Missing jet: India denies '9/11-style attack' theory
Publish Date: Mar 17, 2014
Missing jet: India denies '9/11-style attack' theory
Beachgoers walk past a sand sculpture made by Indian sand artist Sudersan Pattnaik with a message of prayers for the missing Malaysian Airlines flight MH370 at Puri beach, some 65 kilometers away from Bhubaneswar. PHOTO/AFP
  • mail
  • img

NEW DELHI - India rejected suggestions Monday that it could have been the intended target of a 9/11-style attack by the missing Malaysia Airlines jet.

As Prime Minister Manmohan Singh promised maximum assistance in the massive hunt for Flight 370, India's foreign minister said it was vital that the mystery over its fate was cleared up.

But asked by the CNN-IBN network about suggestions that the plane was hijacked with the aim of flying it into an Indian city, Foreign Minister Salman Khurshid replied: "I don't think we have gone that far."

The speculation was fuelled by former US deputy secretary of state Strobe Talbott who tweeted that the "direction, fuel load & range now lead some to suspect hijackers planned a 9/11-type attack on an Indian city".

His comments over the weekend have been widely picked up by the Indian media and Khurshid said people needed answers to allay their fears.

"We hope to come to some conclusion that is both credible and reassuring," he said.

The Times of India said security sources had "rubbished" the idea that the plane could have got anywhere close to an urban centre and insisted it would have been detected by a naval base on the Andaman islands, more than 1,000 kilometres (600 miles) off the Indian mainland.

"There is no way our military radars would have missed the airliner as it flew over Andaman Sea, as there is high traffic around that time," one military intelligence source told the paper.

Indian naval officers pose for a photograph during a search for a missing Malaysian jet in the Bay of Bengal and Andaman Sea. CREDIT/AFP (Source: Indian army)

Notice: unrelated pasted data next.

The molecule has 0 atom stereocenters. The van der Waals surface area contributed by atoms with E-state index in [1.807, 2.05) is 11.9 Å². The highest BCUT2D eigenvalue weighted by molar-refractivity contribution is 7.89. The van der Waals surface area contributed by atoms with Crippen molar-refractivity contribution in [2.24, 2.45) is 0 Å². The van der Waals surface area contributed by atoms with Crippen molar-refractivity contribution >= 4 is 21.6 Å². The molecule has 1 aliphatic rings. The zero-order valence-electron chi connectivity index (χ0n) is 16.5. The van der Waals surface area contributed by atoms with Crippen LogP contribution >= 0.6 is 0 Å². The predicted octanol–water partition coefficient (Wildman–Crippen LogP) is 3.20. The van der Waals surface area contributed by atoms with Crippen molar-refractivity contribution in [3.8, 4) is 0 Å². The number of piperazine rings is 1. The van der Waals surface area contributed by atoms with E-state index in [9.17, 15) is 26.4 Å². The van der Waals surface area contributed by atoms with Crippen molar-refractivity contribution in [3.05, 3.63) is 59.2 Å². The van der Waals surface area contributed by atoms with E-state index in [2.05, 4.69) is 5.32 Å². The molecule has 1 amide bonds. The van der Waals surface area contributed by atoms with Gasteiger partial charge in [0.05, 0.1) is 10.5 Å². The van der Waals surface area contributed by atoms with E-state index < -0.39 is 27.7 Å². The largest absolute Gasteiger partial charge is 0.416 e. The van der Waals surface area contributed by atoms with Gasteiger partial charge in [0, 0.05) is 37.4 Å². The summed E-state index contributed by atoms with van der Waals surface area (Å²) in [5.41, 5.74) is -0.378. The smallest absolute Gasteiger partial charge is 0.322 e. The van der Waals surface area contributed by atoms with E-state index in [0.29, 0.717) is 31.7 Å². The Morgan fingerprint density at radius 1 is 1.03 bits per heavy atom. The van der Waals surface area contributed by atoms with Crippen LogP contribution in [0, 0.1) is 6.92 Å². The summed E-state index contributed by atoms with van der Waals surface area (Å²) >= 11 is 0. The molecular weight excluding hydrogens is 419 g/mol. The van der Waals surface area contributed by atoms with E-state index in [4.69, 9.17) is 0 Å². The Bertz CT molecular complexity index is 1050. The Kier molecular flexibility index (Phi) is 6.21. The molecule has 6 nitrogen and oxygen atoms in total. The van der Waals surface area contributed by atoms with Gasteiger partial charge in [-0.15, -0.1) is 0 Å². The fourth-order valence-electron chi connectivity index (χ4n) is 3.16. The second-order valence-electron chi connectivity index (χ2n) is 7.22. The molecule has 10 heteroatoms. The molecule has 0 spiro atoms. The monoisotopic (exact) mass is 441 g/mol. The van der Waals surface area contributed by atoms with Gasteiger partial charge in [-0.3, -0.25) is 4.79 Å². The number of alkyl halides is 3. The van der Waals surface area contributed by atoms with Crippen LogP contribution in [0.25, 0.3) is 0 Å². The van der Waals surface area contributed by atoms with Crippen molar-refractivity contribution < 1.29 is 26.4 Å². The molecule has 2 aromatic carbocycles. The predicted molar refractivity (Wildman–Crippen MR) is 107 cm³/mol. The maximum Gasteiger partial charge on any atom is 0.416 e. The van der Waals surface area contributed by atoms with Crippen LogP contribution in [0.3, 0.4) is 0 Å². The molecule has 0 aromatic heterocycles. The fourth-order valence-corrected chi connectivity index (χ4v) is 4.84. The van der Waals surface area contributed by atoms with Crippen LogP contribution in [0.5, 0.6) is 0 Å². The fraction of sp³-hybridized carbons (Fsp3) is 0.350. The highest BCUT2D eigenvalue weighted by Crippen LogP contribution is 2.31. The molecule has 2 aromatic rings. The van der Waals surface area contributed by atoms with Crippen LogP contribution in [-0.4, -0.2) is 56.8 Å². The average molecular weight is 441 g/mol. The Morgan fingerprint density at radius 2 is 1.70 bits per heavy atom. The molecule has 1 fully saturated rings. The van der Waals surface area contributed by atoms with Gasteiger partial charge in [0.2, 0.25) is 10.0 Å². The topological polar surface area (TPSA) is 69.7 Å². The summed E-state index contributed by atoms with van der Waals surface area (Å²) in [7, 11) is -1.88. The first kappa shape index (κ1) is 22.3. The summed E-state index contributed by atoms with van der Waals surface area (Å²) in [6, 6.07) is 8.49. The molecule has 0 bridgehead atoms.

The US-led NATO mission in Afghanistan meanwhile said it was not looking for the missing plane there, and Islamabad's Civil Aviation Authority said the flight never appeared on Pakistani radar.

Indian ships and planes scoured the seas off the sprawling Andamans archipelago last week but they suspended their search on Sunday as they awaited fresh instructions from Malaysian authorities.

"Operations are suspended as of now, everything is grounded," Indian Navy spokesman D.K. Sharma told AFP on Monday.

"Malaysian authorities will now decide and tell us where to go. They have asked us to be on standby for now.

"We are awaiting further instructions. Once we have them, we will move."

Prime Minister Singh's office said that his Malaysian counterpart Najib Razak, in a phone call late Sunday, had requested "technical assistance from Indian authorities in corroborating the possible paths that the missing Malaysian airliner might have taken".

Singh "assured all possible assistance from concerned Indian authorities", the office said in a statement.


The statements, comments, or opinions expressed through the use of New Vision Online are those of their respective authors, who are solely responsible for them, and do not necessarily represent the views held by the staff and management of New Vision Online.

New Vision Online reserves the right to moderate, publish or delete a post without warning or consultation with the author.Find out why we moderate comments. For any questions please contact

  • mail
  • img
blog comments powered by Disqus
Also In This Section
Turkey to get cash, closer EU ties at migration summit
EU leaders will offer Turkey cash and a boost for its membership bid in exchange for its cooperation with the migrant crisis at a summit Sunday, but officials warned a final deal will involve "difficult" negotiations....
Dutch court blocks bid for Rwandan extraditions
A Dutch court on Friday blocked the extradition of two Rwandan men accused of involvement in the central African country''s 1994 genocide...
Burundi risks genocide, US envoy warns
BURUNDI is at risk of genocide, warns Thomas Perriello, US Special Envoy for the Great Lakes Region of Africa, days after President Barack Obama slapped sanctions...
Refugee crisis tests Sweden
Aneta Moura, who emigrated to Sweden from Greece 43 years ago, says the last ethnic Swede has moved off her street in Malmo's Rosengard neighbourhood and youths with nothing to do hang out on the streets at all hours....
What-Would-Magufuli-Do goes viral on twitter
Just a few weeks into office, new Tanzanian President Magufuli Pombe is trending on social network twitter....
Syrian paper recounts rescue of downed Russian pilot
Syrian special forces launched an operation "behind enemy lines" to rescue the surviving crew member of a Russian warplane downed by Turkey, Syria's Al-Watan newspaper reported on Thursday....
Is Uganda ready for the pope's visit?
Can't Say
follow us
subscribe to our news letter